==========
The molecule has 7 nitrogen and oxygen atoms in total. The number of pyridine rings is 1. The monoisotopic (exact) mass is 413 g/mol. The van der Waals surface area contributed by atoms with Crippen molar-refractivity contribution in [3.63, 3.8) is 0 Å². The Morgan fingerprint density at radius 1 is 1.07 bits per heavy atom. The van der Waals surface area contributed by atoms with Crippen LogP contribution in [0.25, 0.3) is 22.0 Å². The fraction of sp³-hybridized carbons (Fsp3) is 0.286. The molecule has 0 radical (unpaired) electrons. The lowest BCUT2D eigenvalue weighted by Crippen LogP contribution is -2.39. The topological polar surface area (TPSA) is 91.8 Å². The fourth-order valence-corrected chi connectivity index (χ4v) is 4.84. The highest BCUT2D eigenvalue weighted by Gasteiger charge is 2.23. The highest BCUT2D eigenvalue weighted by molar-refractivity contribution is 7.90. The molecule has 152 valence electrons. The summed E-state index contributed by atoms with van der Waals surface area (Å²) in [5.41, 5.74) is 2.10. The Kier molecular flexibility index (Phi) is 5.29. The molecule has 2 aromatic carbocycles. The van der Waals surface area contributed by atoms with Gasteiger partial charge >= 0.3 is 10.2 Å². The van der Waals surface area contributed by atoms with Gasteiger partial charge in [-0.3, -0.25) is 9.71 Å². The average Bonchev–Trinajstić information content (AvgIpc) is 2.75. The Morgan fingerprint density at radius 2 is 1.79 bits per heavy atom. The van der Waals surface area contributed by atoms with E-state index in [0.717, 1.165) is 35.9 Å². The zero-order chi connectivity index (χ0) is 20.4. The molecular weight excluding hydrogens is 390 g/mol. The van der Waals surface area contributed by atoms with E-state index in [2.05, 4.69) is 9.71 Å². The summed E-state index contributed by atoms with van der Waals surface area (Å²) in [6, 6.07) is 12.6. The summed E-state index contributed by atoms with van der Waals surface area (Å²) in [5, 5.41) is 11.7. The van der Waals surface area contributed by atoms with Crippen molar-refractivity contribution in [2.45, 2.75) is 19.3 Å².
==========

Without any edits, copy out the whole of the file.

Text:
The molecule has 7 nitrogen and oxygen atoms in total. The number of pyridine rings is 1. The monoisotopic (exact) mass is 413 g/mol. The van der Waals surface area contributed by atoms with Crippen molar-refractivity contribution in [3.63, 3.8) is 0 Å². The Morgan fingerprint density at radius 1 is 1.07 bits per heavy atom. The van der Waals surface area contributed by atoms with Crippen LogP contribution in [0.25, 0.3) is 22.0 Å². The fraction of sp³-hybridized carbons (Fsp3) is 0.286. The molecule has 0 radical (unpaired) electrons. The lowest BCUT2D eigenvalue weighted by Crippen LogP contribution is -2.39. The topological polar surface area (TPSA) is 91.8 Å². The fourth-order valence-corrected chi connectivity index (χ4v) is 4.84. The highest BCUT2D eigenvalue weighted by Gasteiger charge is 2.23. The highest BCUT2D eigenvalue weighted by molar-refractivity contribution is 7.90. The molecule has 152 valence electrons. The summed E-state index contributed by atoms with van der Waals surface area (Å²) in [5.41, 5.74) is 2.10. The Kier molecular flexibility index (Phi) is 5.29. The molecule has 2 aromatic carbocycles. The van der Waals surface area contributed by atoms with Gasteiger partial charge >= 0.3 is 10.2 Å². The van der Waals surface area contributed by atoms with Gasteiger partial charge in [-0.3, -0.25) is 9.71 Å². The average Bonchev–Trinajstić information content (AvgIpc) is 2.75. The Morgan fingerprint density at radius 2 is 1.79 bits per heavy atom. The van der Waals surface area contributed by atoms with E-state index in [0.717, 1.165) is 35.9 Å². The zero-order chi connectivity index (χ0) is 20.4. The molecular weight excluding hydrogens is 390 g/mol. The van der Waals surface area contributed by atoms with E-state index in [2.05, 4.69) is 9.71 Å². The summed E-state index contributed by atoms with van der Waals surface area (Å²) in [6, 6.07) is 12.6. The summed E-state index contributed by atoms with van der Waals surface area (Å²) in [5, 5.41) is 11.7. The van der Waals surface area contributed by atoms with Crippen molar-refractivity contribution in [2.45, 2.75) is 19.3 Å².